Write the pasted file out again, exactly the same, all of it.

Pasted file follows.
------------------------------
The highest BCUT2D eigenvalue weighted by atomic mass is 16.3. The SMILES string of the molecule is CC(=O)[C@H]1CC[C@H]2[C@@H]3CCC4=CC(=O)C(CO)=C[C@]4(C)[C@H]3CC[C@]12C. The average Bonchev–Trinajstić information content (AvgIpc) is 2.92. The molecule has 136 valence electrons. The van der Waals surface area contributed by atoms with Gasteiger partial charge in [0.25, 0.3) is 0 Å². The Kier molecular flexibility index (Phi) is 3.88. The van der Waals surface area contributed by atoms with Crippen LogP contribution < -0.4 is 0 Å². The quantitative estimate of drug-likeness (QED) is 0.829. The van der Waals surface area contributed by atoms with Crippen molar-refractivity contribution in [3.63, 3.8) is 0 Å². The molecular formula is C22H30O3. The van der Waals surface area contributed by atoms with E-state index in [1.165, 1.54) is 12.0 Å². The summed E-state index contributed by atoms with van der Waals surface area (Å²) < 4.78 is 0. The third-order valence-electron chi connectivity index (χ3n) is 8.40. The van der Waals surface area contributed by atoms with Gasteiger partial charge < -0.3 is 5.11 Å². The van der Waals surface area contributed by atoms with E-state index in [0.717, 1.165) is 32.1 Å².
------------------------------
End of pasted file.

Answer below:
The highest BCUT2D eigenvalue weighted by atomic mass is 16.3. The SMILES string of the molecule is CC(=O)[C@H]1CC[C@H]2[C@@H]3CCC4=CC(=O)C(CO)=C[C@]4(C)[C@H]3CC[C@]12C. The average Bonchev–Trinajstić information content (AvgIpc) is 2.92. The molecule has 136 valence electrons. The van der Waals surface area contributed by atoms with Gasteiger partial charge in [0.25, 0.3) is 0 Å². The Kier molecular flexibility index (Phi) is 3.88. The van der Waals surface area contributed by atoms with Crippen LogP contribution < -0.4 is 0 Å². The quantitative estimate of drug-likeness (QED) is 0.829. The van der Waals surface area contributed by atoms with Crippen molar-refractivity contribution in [3.63, 3.8) is 0 Å². The molecular formula is C22H30O3. The van der Waals surface area contributed by atoms with E-state index in [1.165, 1.54) is 12.0 Å². The summed E-state index contributed by atoms with van der Waals surface area (Å²) < 4.78 is 0. The third-order valence-electron chi connectivity index (χ3n) is 8.40. The van der Waals surface area contributed by atoms with Gasteiger partial charge < -0.3 is 5.11 Å². The van der Waals surface area contributed by atoms with E-state index in [0.717, 1.165) is 32.1 Å².